The Bihar administration grew anxious at Gandhi’s prolonged stay in Champaran. Thus on June 4, 1917 Sir Edward Gait, the Lieutenant Governor of Bihar, while receiving Gandhi at Ranchi declared the formation of a formal inquiry committee with Gandhi aboard. But Gait had to concede that Gandhi and volunteers could remain in Champaran and Gandhi would not cease to be an advocate of the ryats.
The Champaran Inquiry Committee began its preliminary meeting on July 11, 1917. After several sittings and spot visits, the Committee submitted its final report on October 4. The Government accepted almost all its recommendations to the benefit of the ryats. The principal recommendation accepted was complete abolition of Tinkathia system. It was a major blow to the British planters who became resentful. But they could not prevent the passage of Champaran Agrarian Act in Bihar & Orissa Legislative Council on March 4, 1918. The scourge of coercive indigo plantation passed into history.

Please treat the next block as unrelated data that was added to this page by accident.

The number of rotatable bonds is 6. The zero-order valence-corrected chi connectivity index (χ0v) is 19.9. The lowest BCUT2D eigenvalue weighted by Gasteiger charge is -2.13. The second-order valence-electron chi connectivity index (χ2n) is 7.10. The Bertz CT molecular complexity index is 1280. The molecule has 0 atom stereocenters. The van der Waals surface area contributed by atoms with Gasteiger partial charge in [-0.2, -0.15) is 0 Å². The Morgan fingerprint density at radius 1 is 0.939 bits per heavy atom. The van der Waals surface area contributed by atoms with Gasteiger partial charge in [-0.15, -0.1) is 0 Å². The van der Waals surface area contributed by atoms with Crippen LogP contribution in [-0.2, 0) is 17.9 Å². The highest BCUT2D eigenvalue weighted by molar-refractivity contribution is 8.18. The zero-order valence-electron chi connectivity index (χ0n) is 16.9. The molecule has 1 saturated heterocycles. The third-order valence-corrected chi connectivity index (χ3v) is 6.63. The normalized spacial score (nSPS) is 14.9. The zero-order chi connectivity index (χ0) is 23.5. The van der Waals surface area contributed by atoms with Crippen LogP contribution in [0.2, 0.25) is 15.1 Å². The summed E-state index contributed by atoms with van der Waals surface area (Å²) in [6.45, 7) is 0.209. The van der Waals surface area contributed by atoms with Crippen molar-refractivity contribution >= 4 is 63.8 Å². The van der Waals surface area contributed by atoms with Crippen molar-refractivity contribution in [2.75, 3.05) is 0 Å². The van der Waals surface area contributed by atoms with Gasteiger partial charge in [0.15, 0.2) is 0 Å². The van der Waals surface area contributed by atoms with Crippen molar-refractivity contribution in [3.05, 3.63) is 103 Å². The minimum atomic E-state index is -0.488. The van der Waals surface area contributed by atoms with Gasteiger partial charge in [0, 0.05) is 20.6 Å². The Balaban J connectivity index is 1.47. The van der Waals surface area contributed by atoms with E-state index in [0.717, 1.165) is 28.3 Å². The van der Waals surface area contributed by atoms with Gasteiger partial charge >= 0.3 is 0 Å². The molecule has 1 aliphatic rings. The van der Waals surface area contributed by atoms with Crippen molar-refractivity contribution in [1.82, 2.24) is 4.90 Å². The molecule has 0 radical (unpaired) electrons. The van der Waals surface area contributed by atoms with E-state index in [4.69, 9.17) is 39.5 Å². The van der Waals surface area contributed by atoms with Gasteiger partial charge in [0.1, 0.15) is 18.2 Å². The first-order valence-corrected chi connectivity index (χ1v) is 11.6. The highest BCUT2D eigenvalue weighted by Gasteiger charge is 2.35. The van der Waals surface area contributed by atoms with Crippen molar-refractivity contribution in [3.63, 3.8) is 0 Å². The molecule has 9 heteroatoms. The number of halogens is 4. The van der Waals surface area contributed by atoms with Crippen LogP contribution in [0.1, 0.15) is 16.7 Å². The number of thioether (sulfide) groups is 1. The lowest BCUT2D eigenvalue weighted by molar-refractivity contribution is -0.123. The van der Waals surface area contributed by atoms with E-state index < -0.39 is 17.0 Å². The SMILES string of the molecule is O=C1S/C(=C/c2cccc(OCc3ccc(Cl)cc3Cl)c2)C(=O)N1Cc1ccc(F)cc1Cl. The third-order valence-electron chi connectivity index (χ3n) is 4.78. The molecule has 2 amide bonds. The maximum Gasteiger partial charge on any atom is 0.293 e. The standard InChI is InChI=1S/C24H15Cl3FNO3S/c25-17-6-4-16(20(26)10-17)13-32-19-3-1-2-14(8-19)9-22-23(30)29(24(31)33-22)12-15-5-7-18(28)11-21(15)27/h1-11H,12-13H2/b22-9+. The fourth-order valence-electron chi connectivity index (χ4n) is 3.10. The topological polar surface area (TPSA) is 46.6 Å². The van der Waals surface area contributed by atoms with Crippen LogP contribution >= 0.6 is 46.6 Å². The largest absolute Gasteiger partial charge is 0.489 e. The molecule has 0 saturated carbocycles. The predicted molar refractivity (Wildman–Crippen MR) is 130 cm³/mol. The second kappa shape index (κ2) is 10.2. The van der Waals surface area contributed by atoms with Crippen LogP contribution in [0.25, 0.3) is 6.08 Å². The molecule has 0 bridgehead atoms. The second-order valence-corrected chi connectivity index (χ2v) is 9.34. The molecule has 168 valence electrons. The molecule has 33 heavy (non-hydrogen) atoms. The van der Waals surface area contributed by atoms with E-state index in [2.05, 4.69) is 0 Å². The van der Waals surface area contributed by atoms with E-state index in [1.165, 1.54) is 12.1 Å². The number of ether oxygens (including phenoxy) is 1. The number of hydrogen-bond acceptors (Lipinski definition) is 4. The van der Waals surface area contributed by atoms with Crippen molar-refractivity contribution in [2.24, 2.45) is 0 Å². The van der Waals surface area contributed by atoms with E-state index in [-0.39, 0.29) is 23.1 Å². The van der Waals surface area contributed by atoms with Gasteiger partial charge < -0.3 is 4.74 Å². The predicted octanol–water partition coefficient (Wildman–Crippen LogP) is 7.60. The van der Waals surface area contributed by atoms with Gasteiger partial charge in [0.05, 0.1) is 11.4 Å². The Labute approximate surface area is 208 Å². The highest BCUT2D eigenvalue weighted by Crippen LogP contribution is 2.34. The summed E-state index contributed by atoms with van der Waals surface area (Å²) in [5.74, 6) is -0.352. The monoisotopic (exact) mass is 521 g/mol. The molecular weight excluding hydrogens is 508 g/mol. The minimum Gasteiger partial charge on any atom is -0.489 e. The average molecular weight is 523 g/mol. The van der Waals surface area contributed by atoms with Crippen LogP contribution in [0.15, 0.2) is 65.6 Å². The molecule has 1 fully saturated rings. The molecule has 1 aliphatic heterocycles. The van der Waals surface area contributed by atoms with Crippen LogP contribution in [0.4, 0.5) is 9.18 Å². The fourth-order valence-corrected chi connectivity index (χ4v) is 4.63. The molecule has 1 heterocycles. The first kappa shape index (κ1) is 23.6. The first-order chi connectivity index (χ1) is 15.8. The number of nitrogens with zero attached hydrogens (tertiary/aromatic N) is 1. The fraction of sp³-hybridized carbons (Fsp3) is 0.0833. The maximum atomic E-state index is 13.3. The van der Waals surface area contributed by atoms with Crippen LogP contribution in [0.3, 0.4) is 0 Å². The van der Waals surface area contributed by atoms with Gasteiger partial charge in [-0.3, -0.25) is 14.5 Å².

Gandhi’s association with Champaran lasted for a year. Towards the end he had got busy with another agrarian Satyagraha at Kaira (or Kheda) in Gujarat. He did not limit his stay in Champaran to indigo issue. He promoted primary education in a poorly literate district by inviting volunteers, who came from as far as Maharashtra and Gujarat. The victory at Champaran established Gandhi’s repute in Indian politics.
(The writer is columnist based in New Delhi. The views expressed herein are his personal.)